Annual lightning strikes bring wildfire danger

Annual lightning strikes bring wildfire danger

8 April 2009

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It’s as if Florida has been cut in half.

In the southern part of the state, forestry officials are looking at tinder dry landscape and the approaching peak of wildfire season.

In the Panhandle, flooding has closed more than 200 roads, killed two people and prompted evacuations in five counties.

“It’s like a tale of two states,” said Patrick Mahoney, wildfire mitigation specialist for the state Division of Forestry district that includes Manatee, Sarasota, Charlotte, DeSoto and Hardee counties.

The rest of Florida, including the Tampa Bay area, is facing dry conditions more typically seen in May near the end of the dry season.

On a scale of 0 to 800 that measures drought and indicates fire danger where 0 is saturated and 800 is a desert, most counties in the region are above 600 and DeSoto is above 700.

And this is the same time firefighters are looking at the most explosive six weeks of the state’s wildfire season.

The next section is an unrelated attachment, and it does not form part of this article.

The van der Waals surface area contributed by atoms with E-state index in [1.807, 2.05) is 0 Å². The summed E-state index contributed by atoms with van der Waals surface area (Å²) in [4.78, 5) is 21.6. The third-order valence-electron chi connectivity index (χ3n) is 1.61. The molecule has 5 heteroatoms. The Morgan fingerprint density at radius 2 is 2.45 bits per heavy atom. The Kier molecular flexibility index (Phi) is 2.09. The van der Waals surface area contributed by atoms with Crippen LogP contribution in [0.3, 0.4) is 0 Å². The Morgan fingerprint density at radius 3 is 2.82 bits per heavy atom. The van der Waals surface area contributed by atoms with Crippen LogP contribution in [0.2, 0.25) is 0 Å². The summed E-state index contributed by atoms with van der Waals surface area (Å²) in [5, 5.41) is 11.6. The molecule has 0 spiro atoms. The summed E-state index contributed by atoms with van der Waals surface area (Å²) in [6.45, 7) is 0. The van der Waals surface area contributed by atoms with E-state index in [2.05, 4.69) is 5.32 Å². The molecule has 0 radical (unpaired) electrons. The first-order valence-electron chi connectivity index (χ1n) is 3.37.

In a few weeks, thunderstorms will begin popping up. Eventually they will become common enough to end the dry season and ease the fire danger. That usually happens around the end of June.

Until then, though, the lightning they produce will become the main source of wildfires.

Those lightning strikes often happen in remote areas that are difficult for firefighters to reach and can burn for some time before they are noticed.

“Lightning usually hits late in the afternoon and we don’t discover it until the next day,” said Chris Kintner, spokeswoman for the forestry district that covers Hillsborough, Pinellas and Polk counties.

The forestry division usually sends up aircraft in the mornings after lightning storms to spot fires that may have started the day before, she said.

The lightning season starts first in southern Florida, beginning to kick up around the middle of April and lasting through the end of May.

Late April or early May usually marks the season’s start in the Tampa Bay area.

“If a lightning strike hits, it can be 48 hours before the fire might get up and run. Then things can get hairy in a hurry,” Mahoney said.

In 2008, lightning sparked more wildfires than any other cause, starting 27 percent of that year’s 2,847 fires.

So far this year, lightning caused only nine fires, including one in Pinellas County that burned 33 acres.
There will be more.

“We will have some significant fires before the end of May,” Kintner said.

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